References
  • Akers, Ronald. (2009). Applications of social learning principles. Some programs for the treatment and prevention of crime. Available at: http://uned-illesbalears.net/Tablas/serrano3.pdf
  • Akers, Roland L. & Jennings, Wesley G. (2016). Social Learning Theory. In Piquero, A. The handbook of the criminological theory. Oxford: John Wiley and Sons, Inc.
  • American Psychological Association (2010) Ethic code. Reviewed in: http://www.apa.org/ethics/code/index.aspx
  • Alimardani, Armin., Ardekani, Ali. & Astany, Leila (2014). A Bio-Social Review to Mitigate the Punishment of Unwanted Acts. International journal of criminology and sociology, 3: 348-359.
  • Asyraf, Wan Mohamad. (2013). A Comparison Of Partial Least Square Structural Equation Modeling (PLS-SEM) and Covariance Based Structural Equation Modeling (CB-SEM) for Confirmatory Factor Analysis. International Journal of Engineering Science and Innovative Technology, 2 (5), 198-205.
  • Awang, Zainudin., Afthanorhand, Asyraf. & Asri, M. A. M. (2015). Parametric and Non Parametric Approach in Structural Equation Modeling (SEM): The Application of Bootstrapping. Modern Applied Science, 9 (9), 58-67.
  • Bandura, Albert. (1973) Aggression a social learning analysis. New Jersey: Prentice-Hall
  • Bandura, Albert. (1977) Social learning theory. United States of America: Prentice-Hall
  • Cooley-Strickland, Michele, Quille, Tanya J., Griffin, Robert S., Stuart, Elizabet. A., Bradshaw, Catherine P. & Furr-Holden, Debra. (2011) Effects of youth’s exposure to community violence: the more project. Psychosocial Intervention, 20 (2): 131-148.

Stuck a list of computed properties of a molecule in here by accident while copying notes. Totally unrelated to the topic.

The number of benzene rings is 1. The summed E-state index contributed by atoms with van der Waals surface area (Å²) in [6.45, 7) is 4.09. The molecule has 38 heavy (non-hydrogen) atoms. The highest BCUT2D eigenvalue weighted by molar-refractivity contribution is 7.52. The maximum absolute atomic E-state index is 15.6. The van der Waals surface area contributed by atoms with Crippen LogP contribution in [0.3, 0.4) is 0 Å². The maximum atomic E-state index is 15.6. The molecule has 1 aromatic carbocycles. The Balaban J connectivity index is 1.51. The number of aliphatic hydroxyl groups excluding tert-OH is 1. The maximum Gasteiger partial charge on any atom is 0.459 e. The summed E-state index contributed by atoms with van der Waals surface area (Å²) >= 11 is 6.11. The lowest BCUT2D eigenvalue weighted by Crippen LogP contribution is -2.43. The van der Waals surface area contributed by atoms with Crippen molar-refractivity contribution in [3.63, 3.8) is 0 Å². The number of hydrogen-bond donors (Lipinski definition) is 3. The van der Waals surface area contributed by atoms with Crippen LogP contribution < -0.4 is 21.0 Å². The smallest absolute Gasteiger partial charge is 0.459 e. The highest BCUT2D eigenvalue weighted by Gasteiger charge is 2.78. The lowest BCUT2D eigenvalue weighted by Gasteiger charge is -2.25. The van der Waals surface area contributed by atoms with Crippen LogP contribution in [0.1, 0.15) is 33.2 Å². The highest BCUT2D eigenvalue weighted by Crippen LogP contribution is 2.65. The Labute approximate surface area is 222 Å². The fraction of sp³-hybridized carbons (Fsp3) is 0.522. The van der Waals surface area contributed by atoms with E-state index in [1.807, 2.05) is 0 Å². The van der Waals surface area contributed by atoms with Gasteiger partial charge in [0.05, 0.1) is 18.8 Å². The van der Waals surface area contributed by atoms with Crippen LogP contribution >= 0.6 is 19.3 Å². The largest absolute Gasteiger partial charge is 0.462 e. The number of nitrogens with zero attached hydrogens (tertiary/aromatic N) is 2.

• Corey, James. (2009). A concurrent validation of the violence sensitivity scale. University of Rhode Island. Doctoral Dissertation.
  • Cuevas, María Clara. & Castro, Leonidas. (2009). Emotional and behavioral effects of exposure to violence in children and adolescents in Colombia. Behavioral Psychology / Psicología Conductual, 17 (2):277-297.
  • DeVellis, Robert. F. (2012). Scale development theory and applications. United States of America: Sage.
  • Dushyant, Kathan. & Wiesner, Margit. (2015) Direct and Indirect Violence Exposure: Relations to Depression for Economically Disadvantaged Ethnic Minority Mid-Adolescents. Violence and Victims, 30 (1): 120-135. http://dx.doi.org/10.1891/0886-6708.VV-D-12-00042
  • Escobar-Pérez, Jazmín. & Cuervo-Martínez, Ángela. (2008). Validez de contenido y juicio de expertos: una aproximación a su utilización. Avances en medición, 65, 27-36. 10.1177/0886260515584337
  • F. Galán, Jaime Sebastián. (2016). Exposición y desensibilización a la violencia, vivencias y creencias de adolescentes. En Santana, Raúl Armando y Aguayo, Adriana (Coords.) Retratos psicosociales en el México contemporáneo, pp. 57-70. México: Universidad Enrique Díaz de León.
  • F. Galán, Jaime Sebastián. (2018). Exposición a la violencia en adolescentes: desensibilización, legitimación y naturalización. Diversitas: perspectivas en psicología, 14 (1), 55-67.
  • F. Galán, Jaime Sebastián. & Sánchez-Armáss, Omar. (2018). Older adults are right: young people are more desensitized to violence. MOJ Gerontology & Geriatrics, 3 (3), 225-227. DOI: 10.15406/mojgg.2018.03.00120
  • F. Galán, Jaime Sebastián., Hernández, Noemí. A., Martínez, César. M. & Aguilar, Yolanda. (in press) Desensitization to violence scale for adults. Manuscript in preparation.
  • Fanti, K. A., Vanman, E., Henrich, C. C. & Avraamides, M.N. (2009) Desensitization to media violence over a short period of time. Aggressive behavior, 35 (2): 179-187.
  • Fleckman, Julia., Drury, Stacy S., Taylor, Catherine A., & Theall, Katherine P. (2016) Role of Direct and Indirect Violence Exposure on Externalizing Behavior in Children. Journal of Urban Health: Bulletin of the New York Academy of Medicine, 93 (3): 479-492. doi:10.1007/s11524-016-0052-